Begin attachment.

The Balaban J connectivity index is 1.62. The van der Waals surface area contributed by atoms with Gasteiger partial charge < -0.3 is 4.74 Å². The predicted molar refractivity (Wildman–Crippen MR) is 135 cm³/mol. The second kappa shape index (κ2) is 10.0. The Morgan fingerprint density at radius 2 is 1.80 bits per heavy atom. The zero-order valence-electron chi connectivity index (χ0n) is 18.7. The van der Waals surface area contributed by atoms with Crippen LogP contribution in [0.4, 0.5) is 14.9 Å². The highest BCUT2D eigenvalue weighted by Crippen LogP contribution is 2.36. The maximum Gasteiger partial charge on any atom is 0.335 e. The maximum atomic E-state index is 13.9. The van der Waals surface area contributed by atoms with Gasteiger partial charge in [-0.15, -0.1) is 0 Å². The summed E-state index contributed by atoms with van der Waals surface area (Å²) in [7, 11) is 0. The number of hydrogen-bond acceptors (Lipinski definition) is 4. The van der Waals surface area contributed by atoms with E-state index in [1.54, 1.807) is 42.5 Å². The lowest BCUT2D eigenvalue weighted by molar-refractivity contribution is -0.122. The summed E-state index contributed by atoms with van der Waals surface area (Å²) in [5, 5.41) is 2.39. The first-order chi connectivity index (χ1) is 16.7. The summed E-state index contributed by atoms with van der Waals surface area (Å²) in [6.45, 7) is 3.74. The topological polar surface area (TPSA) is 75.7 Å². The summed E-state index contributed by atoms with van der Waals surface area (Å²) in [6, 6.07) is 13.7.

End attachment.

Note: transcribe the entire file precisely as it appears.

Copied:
The Balaban J connectivity index is 1.62. The van der Waals surface area contributed by atoms with Gasteiger partial charge < -0.3 is 4.74 Å². The predicted molar refractivity (Wildman–Crippen MR) is 135 cm³/mol. The second kappa shape index (κ2) is 10.0. The Morgan fingerprint density at radius 2 is 1.80 bits per heavy atom. The zero-order valence-electron chi connectivity index (χ0n) is 18.7. The van der Waals surface area contributed by atoms with Crippen LogP contribution in [0.4, 0.5) is 14.9 Å². The highest BCUT2D eigenvalue weighted by Crippen LogP contribution is 2.36. The maximum Gasteiger partial charge on any atom is 0.335 e. The maximum atomic E-state index is 13.9. The van der Waals surface area contributed by atoms with Gasteiger partial charge in [-0.15, -0.1) is 0 Å². The summed E-state index contributed by atoms with van der Waals surface area (Å²) in [7, 11) is 0. The number of hydrogen-bond acceptors (Lipinski definition) is 4. The van der Waals surface area contributed by atoms with E-state index in [1.54, 1.807) is 42.5 Å². The lowest BCUT2D eigenvalue weighted by molar-refractivity contribution is -0.122. The summed E-state index contributed by atoms with van der Waals surface area (Å²) in [5, 5.41) is 2.39. The first-order chi connectivity index (χ1) is 16.7. The summed E-state index contributed by atoms with van der Waals surface area (Å²) in [6.45, 7) is 3.74. The topological polar surface area (TPSA) is 75.7 Å². The summed E-state index contributed by atoms with van der Waals surface area (Å²) in [6, 6.07) is 13.7.